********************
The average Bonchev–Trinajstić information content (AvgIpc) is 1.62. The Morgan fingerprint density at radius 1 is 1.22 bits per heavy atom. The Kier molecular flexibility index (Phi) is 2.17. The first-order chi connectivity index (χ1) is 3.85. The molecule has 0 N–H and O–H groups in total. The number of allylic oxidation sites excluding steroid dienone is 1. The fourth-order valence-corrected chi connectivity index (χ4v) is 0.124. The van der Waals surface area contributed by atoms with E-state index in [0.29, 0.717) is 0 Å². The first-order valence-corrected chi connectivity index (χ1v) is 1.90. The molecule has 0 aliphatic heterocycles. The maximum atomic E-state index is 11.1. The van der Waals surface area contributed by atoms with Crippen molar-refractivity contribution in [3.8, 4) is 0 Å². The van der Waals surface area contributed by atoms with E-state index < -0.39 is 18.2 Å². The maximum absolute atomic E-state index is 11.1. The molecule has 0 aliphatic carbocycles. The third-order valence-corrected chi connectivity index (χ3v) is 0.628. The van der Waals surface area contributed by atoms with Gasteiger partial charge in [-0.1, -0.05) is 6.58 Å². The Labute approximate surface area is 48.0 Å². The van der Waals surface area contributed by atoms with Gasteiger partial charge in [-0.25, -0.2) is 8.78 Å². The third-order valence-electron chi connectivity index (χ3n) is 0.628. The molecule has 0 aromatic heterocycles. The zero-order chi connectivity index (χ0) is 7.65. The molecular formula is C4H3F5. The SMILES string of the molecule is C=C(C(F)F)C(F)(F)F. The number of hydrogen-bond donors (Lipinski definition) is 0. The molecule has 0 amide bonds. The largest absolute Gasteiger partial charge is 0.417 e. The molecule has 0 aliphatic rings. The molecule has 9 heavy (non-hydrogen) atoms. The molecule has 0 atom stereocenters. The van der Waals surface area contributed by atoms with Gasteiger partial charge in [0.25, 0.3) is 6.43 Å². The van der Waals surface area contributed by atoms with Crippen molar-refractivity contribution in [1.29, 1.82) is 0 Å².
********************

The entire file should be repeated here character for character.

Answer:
The average Bonchev–Trinajstić information content (AvgIpc) is 1.62. The Morgan fingerprint density at radius 1 is 1.22 bits per heavy atom. The Kier molecular flexibility index (Phi) is 2.17. The first-order chi connectivity index (χ1) is 3.85. The molecule has 0 N–H and O–H groups in total. The number of allylic oxidation sites excluding steroid dienone is 1. The fourth-order valence-corrected chi connectivity index (χ4v) is 0.124. The van der Waals surface area contributed by atoms with E-state index in [0.29, 0.717) is 0 Å². The first-order valence-corrected chi connectivity index (χ1v) is 1.90. The molecule has 0 aliphatic heterocycles. The maximum atomic E-state index is 11.1. The van der Waals surface area contributed by atoms with Crippen molar-refractivity contribution in [3.8, 4) is 0 Å². The van der Waals surface area contributed by atoms with E-state index < -0.39 is 18.2 Å². The maximum absolute atomic E-state index is 11.1. The molecule has 0 aliphatic carbocycles. The third-order valence-corrected chi connectivity index (χ3v) is 0.628. The van der Waals surface area contributed by atoms with Gasteiger partial charge in [-0.1, -0.05) is 6.58 Å². The Labute approximate surface area is 48.0 Å². The van der Waals surface area contributed by atoms with Gasteiger partial charge in [-0.25, -0.2) is 8.78 Å². The third-order valence-electron chi connectivity index (χ3n) is 0.628. The molecule has 0 aromatic heterocycles. The zero-order chi connectivity index (χ0) is 7.65. The molecular formula is C4H3F5. The SMILES string of the molecule is C=C(C(F)F)C(F)(F)F. The number of hydrogen-bond donors (Lipinski definition) is 0. The molecule has 0 amide bonds. The largest absolute Gasteiger partial charge is 0.417 e. The molecule has 0 aliphatic rings. The molecule has 9 heavy (non-hydrogen) atoms. The molecule has 0 atom stereocenters. The van der Waals surface area contributed by atoms with Gasteiger partial charge in [0.25, 0.3) is 6.43 Å². The van der Waals surface area contributed by atoms with Crippen molar-refractivity contribution in [1.29, 1.82) is 0 Å².